If a person has diabetes, it is important that they get enough exercise. Physical activity can help control blood sugar levels and lower an individual’s risk of developing complications from their diabetes, such as heart disease and nerve damage.

Regular exercise is essential for overall health. According to the Centers for Disease Control and Prevention (CDC), people should aim for at least 150 minutes of moderate-intensity physical activity each week.

This remains true for individuals with type 1 diabetes, a condition that hinders the body’s ability to produce the hormone insulin. This can lead to high blood glucose levels, which people need to manage with a combination of medications and lifestyle, including diet and physical activity. Unlike type 2 diabetes, type 1 diabetes is irreversible and requires lifelong management.

Exercise can impact a person’s blood sugar levels and cause people with diabetes to experience very low blood sugar. Several studies suggest that this is why many individuals with the condition may not want to participate in as much physical activity as experts recommend.

Not getting enough exercise can lead to several health concerns. Despite the potential effects of exercise on blood sugar levels, it is possible for people with diabetes to safely manage blood sugar levels while still maintaining an active lifestyle.

Read on to learn how to exercise safely with type 1 diabetes, which exercises to choose, and how to manage blood sugar levels.

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People with type 1 diabetes need to exercise regularly to help manage their condition. The benefits of frequent exercise apply to everyone, including those with diabetes, and they include:

  • maintaining a moderate weight
  • reducing stress and improving mood
  • increasing energy levels
  • helping joints and flexibility
  • improving cholesterol levels
  • reducing blood pressure

Anyone with type 1 diabetes who is new to exercise or who has not regularly exercised for some time should get medical clearance from their doctor first, according to American College of Sports Medicine guidelines.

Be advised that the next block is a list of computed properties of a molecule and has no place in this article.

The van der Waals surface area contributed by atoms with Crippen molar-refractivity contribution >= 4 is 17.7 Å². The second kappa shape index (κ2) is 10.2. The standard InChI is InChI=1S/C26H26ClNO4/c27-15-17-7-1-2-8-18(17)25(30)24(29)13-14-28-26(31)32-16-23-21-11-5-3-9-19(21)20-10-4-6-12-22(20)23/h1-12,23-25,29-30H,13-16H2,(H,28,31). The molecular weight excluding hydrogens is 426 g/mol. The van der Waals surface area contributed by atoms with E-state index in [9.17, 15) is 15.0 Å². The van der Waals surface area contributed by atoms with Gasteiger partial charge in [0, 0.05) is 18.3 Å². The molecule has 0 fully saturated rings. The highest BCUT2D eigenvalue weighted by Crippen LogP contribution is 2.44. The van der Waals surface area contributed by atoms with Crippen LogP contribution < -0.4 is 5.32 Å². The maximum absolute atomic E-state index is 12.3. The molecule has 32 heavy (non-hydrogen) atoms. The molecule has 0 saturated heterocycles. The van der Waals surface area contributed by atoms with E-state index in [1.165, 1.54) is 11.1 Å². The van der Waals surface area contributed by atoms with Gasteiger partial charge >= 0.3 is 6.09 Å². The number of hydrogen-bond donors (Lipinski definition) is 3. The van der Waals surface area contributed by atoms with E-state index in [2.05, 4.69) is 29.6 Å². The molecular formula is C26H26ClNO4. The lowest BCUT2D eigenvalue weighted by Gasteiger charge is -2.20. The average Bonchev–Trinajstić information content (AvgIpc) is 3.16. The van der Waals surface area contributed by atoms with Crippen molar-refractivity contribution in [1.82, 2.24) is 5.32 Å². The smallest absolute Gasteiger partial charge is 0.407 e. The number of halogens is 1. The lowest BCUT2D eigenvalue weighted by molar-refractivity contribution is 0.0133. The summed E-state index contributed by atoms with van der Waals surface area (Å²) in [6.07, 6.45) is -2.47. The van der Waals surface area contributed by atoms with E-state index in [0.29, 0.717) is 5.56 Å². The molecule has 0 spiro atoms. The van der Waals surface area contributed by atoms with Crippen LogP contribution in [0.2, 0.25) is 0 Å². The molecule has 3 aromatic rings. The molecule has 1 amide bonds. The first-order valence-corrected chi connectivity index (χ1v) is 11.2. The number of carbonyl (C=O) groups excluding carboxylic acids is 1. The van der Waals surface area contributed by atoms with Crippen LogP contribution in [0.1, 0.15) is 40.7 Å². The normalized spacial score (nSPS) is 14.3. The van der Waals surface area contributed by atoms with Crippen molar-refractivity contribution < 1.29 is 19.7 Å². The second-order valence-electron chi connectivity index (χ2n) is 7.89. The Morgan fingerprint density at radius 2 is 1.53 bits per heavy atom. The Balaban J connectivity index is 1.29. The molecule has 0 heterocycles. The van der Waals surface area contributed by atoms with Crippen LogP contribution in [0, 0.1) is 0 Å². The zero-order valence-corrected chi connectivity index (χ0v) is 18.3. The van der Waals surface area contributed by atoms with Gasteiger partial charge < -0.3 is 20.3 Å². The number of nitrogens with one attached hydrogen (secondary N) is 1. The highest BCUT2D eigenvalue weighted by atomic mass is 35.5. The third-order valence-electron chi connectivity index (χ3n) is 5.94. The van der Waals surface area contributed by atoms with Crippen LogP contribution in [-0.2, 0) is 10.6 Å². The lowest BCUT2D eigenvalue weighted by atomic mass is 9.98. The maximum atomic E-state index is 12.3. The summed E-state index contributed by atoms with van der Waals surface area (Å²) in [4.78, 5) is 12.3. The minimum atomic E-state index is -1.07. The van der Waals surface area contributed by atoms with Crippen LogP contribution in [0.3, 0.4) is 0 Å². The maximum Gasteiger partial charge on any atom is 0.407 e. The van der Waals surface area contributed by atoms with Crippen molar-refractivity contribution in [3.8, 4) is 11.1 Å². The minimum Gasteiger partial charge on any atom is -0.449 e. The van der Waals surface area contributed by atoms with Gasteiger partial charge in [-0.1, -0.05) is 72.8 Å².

It may help to speak with healthcare professionals so that they can help devise an appropriate physical activity plan.

The Centers for Disease Control and Prevention (CDC) recommend types of activity that meet the criteria for moderate-intensity physical activity, including:

  • badminton
  • cycling
  • dancing
  • doing housework
  • mowing the lawn
  • playing sports
  • rowing
  • swimming
  • tennis
  • walking briskly

These kinds of exercise are suitable for most people, including those with type 1 diabetes.

Individuals who have not been active recently or have never been active should start slowly and gradually build up the intensity and duration of their workouts over time.

Anyone who has not regularly exercised for some time should take rest days between workouts if necessary, depending on the intensity and duration of the physical activity.

According to the CDC, people with diabetes should be particularly mindful of certain factors, such as:

  • drinking enough fluids to avoid dehydration
  • checking blood sugar levels before exercising
  • wearing appropriate fitting shoes and cotton socks appropriate for the exercise
  • measuring blood glucose levels after exercising
  • checking feet for blisters or sores and noting if they take longer than 2 days to start to heal
  • ensuring they have a snack or glucose tablets available in case blood sugar levels drop too low

If a person has high blood sugar before they exercise, they should check their blood or urine for ketones.

If ketones are present, the American Diabetes Association (ADA) recommends avoiding vigorous activity.

If people exercise when they have high ketone levels, they risk developing ketoacidosis, a life threatening complication of diabetes that requires immediate medical attention.

Depending on the type and duration of workouts, a person may notice that their blood glucose levels rise (hyperglycemia) or drop (hypoglycemia).

Exercise lowers blood sugar, both acutely and over time, in two distinct yet equally important ways: by increasing insulin sensitivity and by allowing glucose to enter cells without insulin.

According to the ADA, this means that a person’s muscles can use available insulin to take up glucose both during and after a workout.

Additionally, physical activity helps cells burn glucose for energy as the muscles contract. Being active allows glucose to leave the bloodstream and enter cells that require energy, resulting in a drop in blood glucose, regardless of whether insulin is available.